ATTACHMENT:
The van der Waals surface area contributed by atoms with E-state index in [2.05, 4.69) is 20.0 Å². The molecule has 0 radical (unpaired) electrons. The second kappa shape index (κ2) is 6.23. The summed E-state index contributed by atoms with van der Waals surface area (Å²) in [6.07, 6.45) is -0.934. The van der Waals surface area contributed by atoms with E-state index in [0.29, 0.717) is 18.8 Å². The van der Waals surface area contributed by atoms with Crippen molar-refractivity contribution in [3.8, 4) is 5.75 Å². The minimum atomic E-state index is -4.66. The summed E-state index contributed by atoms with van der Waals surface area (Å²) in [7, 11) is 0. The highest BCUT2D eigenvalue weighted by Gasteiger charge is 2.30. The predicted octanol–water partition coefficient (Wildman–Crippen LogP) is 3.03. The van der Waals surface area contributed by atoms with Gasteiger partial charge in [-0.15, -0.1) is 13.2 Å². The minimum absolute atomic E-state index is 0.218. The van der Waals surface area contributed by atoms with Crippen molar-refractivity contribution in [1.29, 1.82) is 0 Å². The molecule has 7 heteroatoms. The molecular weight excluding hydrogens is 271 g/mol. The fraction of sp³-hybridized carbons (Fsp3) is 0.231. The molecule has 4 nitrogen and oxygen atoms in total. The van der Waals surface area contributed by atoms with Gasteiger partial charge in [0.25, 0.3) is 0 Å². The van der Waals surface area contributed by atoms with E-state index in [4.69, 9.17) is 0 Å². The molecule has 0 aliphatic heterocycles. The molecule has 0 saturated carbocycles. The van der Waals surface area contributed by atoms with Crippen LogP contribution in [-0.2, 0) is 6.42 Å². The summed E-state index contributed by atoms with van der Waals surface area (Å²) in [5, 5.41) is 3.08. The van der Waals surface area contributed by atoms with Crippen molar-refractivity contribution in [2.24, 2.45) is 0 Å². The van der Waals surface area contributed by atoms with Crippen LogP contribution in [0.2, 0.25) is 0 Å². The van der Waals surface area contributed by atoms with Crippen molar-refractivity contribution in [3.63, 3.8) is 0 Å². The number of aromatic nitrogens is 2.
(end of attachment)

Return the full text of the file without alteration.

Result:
The van der Waals surface area contributed by atoms with E-state index in [2.05, 4.69) is 20.0 Å². The molecule has 0 radical (unpaired) electrons. The second kappa shape index (κ2) is 6.23. The summed E-state index contributed by atoms with van der Waals surface area (Å²) in [6.07, 6.45) is -0.934. The van der Waals surface area contributed by atoms with E-state index in [0.29, 0.717) is 18.8 Å². The van der Waals surface area contributed by atoms with Crippen molar-refractivity contribution in [3.8, 4) is 5.75 Å². The minimum atomic E-state index is -4.66. The summed E-state index contributed by atoms with van der Waals surface area (Å²) in [7, 11) is 0. The highest BCUT2D eigenvalue weighted by Gasteiger charge is 2.30. The predicted octanol–water partition coefficient (Wildman–Crippen LogP) is 3.03. The van der Waals surface area contributed by atoms with Gasteiger partial charge in [-0.15, -0.1) is 13.2 Å². The minimum absolute atomic E-state index is 0.218. The van der Waals surface area contributed by atoms with Crippen molar-refractivity contribution in [1.29, 1.82) is 0 Å². The molecule has 7 heteroatoms. The molecular weight excluding hydrogens is 271 g/mol. The fraction of sp³-hybridized carbons (Fsp3) is 0.231. The molecule has 4 nitrogen and oxygen atoms in total. The van der Waals surface area contributed by atoms with Gasteiger partial charge in [0.25, 0.3) is 0 Å². The van der Waals surface area contributed by atoms with E-state index in [4.69, 9.17) is 0 Å². The molecule has 0 aliphatic heterocycles. The molecule has 0 saturated carbocycles. The van der Waals surface area contributed by atoms with Crippen LogP contribution in [-0.2, 0) is 6.42 Å². The summed E-state index contributed by atoms with van der Waals surface area (Å²) in [5, 5.41) is 3.08. The van der Waals surface area contributed by atoms with Crippen molar-refractivity contribution in [2.24, 2.45) is 0 Å². The van der Waals surface area contributed by atoms with Crippen LogP contribution in [0.2, 0.25) is 0 Å². The van der Waals surface area contributed by atoms with Crippen molar-refractivity contribution in [3.63, 3.8) is 0 Å². The number of aromatic nitrogens is 2.